The tweet below has announced the approach the Eritrean government has decided to take in its relations with the region.

Yemane G. Meskel (@hawelti)
The Cabinet of Ministers reiterated the five pillars that govern regional partnership: i.e. i) respect of each other’s sovereignty; ii) articulated Framework of Common Interests; iii) Rejection of harmful extraneous agendas; iv) Conducive regional climate; & v) Sectors of Synergy

Interestingly, there are so far no details of what this involves on Eritrean government websites.

But consider each of these in turn – particularly in relation to the most important of regional questions: relations with Ethiopia.

  1. Respect for each other’s sovereignty. This goes without saying really. It is a requirement of all members of the African Union, part of its Constitutive Act.
  2. A Framework of Common Interests. Not clear what this would involve, but it might reflect point two of the Jeddah Agreement signed by Ethiopia and Eritrea on 16 September. This said: “The two countries will promote comprehensive cooperation in the political, security, defence, economic, trade, investment, cultural and social fields on the basis of complementarity and synergy.”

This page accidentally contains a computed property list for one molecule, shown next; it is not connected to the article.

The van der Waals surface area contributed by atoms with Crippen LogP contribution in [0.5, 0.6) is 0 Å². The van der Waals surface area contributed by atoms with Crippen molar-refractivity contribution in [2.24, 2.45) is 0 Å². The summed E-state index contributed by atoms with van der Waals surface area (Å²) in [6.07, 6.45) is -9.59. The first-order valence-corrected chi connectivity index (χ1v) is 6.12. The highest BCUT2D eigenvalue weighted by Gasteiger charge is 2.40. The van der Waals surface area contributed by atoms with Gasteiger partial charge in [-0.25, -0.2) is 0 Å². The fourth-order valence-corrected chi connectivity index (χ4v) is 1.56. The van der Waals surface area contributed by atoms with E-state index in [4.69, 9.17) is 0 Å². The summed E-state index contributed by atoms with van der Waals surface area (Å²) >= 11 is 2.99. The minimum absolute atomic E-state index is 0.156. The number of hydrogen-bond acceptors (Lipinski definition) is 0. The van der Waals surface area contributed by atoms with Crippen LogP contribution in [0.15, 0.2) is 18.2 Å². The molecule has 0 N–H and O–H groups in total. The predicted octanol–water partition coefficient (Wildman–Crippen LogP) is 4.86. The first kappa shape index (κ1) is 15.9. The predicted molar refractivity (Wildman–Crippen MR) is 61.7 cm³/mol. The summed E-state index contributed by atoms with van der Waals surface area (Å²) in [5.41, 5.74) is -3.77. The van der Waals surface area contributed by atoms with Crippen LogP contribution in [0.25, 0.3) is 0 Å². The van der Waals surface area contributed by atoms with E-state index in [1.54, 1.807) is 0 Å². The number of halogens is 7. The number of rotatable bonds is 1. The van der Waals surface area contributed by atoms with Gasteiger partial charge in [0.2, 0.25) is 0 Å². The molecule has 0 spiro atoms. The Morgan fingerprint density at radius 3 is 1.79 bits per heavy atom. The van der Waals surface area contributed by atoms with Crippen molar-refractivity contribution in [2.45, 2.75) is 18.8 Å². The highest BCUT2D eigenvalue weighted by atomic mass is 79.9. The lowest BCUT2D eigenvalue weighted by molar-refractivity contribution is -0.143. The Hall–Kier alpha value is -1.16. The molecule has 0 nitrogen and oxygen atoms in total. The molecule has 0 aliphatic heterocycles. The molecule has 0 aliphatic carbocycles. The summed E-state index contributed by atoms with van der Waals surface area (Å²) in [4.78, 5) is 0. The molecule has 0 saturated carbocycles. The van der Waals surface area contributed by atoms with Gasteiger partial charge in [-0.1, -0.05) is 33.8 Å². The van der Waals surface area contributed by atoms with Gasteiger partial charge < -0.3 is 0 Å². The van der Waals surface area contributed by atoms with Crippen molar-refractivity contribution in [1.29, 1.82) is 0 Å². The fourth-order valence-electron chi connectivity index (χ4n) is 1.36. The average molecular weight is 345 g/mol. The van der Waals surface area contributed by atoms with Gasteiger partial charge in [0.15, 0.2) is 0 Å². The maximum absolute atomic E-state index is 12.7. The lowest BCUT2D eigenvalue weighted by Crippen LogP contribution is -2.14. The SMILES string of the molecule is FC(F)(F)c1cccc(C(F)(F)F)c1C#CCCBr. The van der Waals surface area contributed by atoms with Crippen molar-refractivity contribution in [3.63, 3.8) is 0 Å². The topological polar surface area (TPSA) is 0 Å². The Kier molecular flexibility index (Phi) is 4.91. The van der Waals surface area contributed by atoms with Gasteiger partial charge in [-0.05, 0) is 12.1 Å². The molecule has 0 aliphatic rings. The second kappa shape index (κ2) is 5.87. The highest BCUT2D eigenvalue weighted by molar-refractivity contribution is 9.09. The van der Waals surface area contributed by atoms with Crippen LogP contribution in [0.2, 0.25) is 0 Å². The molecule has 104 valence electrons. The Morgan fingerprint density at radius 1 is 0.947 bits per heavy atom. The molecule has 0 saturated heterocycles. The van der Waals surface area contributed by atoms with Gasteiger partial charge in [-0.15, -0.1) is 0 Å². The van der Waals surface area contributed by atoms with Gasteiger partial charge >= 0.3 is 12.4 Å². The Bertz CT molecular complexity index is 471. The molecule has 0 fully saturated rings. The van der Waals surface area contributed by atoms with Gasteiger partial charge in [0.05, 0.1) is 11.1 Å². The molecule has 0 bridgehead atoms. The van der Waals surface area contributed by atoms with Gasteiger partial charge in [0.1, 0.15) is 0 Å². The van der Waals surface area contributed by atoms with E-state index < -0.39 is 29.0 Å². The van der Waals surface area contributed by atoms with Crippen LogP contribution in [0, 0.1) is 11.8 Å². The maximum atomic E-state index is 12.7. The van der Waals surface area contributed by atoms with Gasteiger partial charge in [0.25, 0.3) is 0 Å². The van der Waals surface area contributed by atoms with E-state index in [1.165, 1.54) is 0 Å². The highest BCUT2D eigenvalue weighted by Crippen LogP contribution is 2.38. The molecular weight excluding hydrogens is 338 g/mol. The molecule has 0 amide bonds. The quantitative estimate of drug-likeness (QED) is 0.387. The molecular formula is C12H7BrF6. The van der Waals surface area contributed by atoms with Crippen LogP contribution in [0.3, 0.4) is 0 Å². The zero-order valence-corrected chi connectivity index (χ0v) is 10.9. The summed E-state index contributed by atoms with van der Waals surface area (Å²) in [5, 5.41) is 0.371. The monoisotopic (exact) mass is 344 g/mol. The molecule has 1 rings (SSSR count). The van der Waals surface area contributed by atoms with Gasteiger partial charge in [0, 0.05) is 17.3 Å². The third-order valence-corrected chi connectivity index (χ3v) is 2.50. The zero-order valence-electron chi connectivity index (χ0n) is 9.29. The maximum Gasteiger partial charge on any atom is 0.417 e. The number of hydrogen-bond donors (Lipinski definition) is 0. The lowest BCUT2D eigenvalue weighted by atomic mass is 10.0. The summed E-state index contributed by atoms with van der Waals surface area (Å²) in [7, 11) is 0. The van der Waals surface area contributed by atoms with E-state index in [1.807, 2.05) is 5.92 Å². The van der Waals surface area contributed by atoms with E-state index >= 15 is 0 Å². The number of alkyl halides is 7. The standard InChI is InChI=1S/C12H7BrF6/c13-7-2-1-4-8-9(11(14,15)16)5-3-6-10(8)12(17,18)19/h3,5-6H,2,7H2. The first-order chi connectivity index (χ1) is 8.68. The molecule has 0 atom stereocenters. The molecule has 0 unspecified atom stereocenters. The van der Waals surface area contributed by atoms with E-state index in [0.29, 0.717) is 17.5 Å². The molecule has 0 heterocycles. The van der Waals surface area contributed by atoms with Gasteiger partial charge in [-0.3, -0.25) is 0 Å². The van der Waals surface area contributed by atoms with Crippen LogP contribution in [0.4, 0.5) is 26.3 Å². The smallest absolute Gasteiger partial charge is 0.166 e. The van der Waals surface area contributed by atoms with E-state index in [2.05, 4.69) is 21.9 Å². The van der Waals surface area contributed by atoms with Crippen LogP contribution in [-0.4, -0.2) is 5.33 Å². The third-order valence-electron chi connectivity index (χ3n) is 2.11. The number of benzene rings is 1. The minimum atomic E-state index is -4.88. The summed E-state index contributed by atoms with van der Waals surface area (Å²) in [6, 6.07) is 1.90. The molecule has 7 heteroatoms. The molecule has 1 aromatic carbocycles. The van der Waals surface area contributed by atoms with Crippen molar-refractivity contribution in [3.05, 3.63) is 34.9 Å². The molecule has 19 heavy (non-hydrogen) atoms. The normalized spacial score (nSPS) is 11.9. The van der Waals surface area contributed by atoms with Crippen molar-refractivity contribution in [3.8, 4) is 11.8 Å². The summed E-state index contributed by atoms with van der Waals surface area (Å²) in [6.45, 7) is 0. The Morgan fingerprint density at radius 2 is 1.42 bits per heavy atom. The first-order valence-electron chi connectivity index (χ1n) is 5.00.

3. Rejection of ‘harmful extraneous agendas‘ – presumably external aggression and interference. But since the Jeddah Agreement was the result of considerable external intervention by the Saudis, UAE and the USA – to name but a few – this issue turns on what is considered ‘harmful.’
  4. Conducive regional climate. Hard to disagree with, but vague.
  5. Sectors of Synergy. This would appear to involve the myriad of sectors – from mining to transport – in which all countries in the Horn are intimately connected.

The real question is this: what’s missing? 

There is no reference to the rights of the people of the region. The preamble of the United Nations Charter contains this promise – that all members come together: “to reaffirm faith in fundamental human rights, in the dignity and worth of the human person, in the equal rights of men and women and of nations large and small.”

If the Horn of Africa is to really be a zone of peace and prosperity then its its these rights which the governments of the region will have to enhance and protect.

Relations cannot just be between nations: they must be between peoples, and peoples with real human rights.




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